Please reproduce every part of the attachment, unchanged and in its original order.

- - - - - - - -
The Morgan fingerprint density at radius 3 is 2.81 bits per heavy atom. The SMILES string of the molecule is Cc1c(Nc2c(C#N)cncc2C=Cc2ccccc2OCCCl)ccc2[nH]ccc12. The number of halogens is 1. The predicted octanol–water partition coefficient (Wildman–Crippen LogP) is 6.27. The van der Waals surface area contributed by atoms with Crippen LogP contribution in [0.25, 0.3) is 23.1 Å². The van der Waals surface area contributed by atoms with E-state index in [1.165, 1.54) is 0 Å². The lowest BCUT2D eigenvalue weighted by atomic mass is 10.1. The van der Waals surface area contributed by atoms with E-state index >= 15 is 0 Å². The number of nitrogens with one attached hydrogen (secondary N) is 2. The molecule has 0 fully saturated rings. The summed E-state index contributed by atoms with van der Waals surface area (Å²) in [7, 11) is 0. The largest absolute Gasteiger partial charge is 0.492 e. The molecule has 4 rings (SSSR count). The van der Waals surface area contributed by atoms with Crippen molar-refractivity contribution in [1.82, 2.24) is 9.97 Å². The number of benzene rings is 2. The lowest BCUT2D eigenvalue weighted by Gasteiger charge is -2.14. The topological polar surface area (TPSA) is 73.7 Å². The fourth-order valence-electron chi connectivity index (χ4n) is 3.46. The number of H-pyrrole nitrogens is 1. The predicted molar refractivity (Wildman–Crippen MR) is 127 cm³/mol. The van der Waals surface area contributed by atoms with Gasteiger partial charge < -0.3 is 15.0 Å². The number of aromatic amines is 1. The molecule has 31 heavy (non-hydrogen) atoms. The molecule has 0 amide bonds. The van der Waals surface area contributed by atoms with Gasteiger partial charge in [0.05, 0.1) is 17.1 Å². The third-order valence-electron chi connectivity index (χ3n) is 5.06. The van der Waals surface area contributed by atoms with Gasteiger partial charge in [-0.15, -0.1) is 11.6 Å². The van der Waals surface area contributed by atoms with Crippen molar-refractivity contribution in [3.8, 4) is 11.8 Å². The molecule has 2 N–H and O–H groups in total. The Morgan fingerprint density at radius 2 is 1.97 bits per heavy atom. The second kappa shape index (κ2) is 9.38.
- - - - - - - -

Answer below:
The Morgan fingerprint density at radius 3 is 2.81 bits per heavy atom. The SMILES string of the molecule is Cc1c(Nc2c(C#N)cncc2C=Cc2ccccc2OCCCl)ccc2[nH]ccc12. The number of halogens is 1. The predicted octanol–water partition coefficient (Wildman–Crippen LogP) is 6.27. The van der Waals surface area contributed by atoms with Crippen LogP contribution in [0.25, 0.3) is 23.1 Å². The van der Waals surface area contributed by atoms with E-state index in [1.165, 1.54) is 0 Å². The lowest BCUT2D eigenvalue weighted by atomic mass is 10.1. The van der Waals surface area contributed by atoms with E-state index >= 15 is 0 Å². The number of nitrogens with one attached hydrogen (secondary N) is 2. The molecule has 0 fully saturated rings. The summed E-state index contributed by atoms with van der Waals surface area (Å²) in [7, 11) is 0. The largest absolute Gasteiger partial charge is 0.492 e. The molecule has 4 rings (SSSR count). The van der Waals surface area contributed by atoms with Crippen molar-refractivity contribution in [1.82, 2.24) is 9.97 Å². The number of benzene rings is 2. The lowest BCUT2D eigenvalue weighted by Gasteiger charge is -2.14. The topological polar surface area (TPSA) is 73.7 Å². The fourth-order valence-electron chi connectivity index (χ4n) is 3.46. The number of H-pyrrole nitrogens is 1. The predicted molar refractivity (Wildman–Crippen MR) is 127 cm³/mol. The van der Waals surface area contributed by atoms with Gasteiger partial charge < -0.3 is 15.0 Å². The number of aromatic amines is 1. The molecule has 31 heavy (non-hydrogen) atoms. The molecule has 0 amide bonds. The van der Waals surface area contributed by atoms with Gasteiger partial charge in [0.05, 0.1) is 17.1 Å². The third-order valence-electron chi connectivity index (χ3n) is 5.06. The van der Waals surface area contributed by atoms with Gasteiger partial charge in [-0.15, -0.1) is 11.6 Å². The van der Waals surface area contributed by atoms with Crippen molar-refractivity contribution in [3.8, 4) is 11.8 Å². The molecule has 2 N–H and O–H groups in total. The Morgan fingerprint density at radius 2 is 1.97 bits per heavy atom. The second kappa shape index (κ2) is 9.38.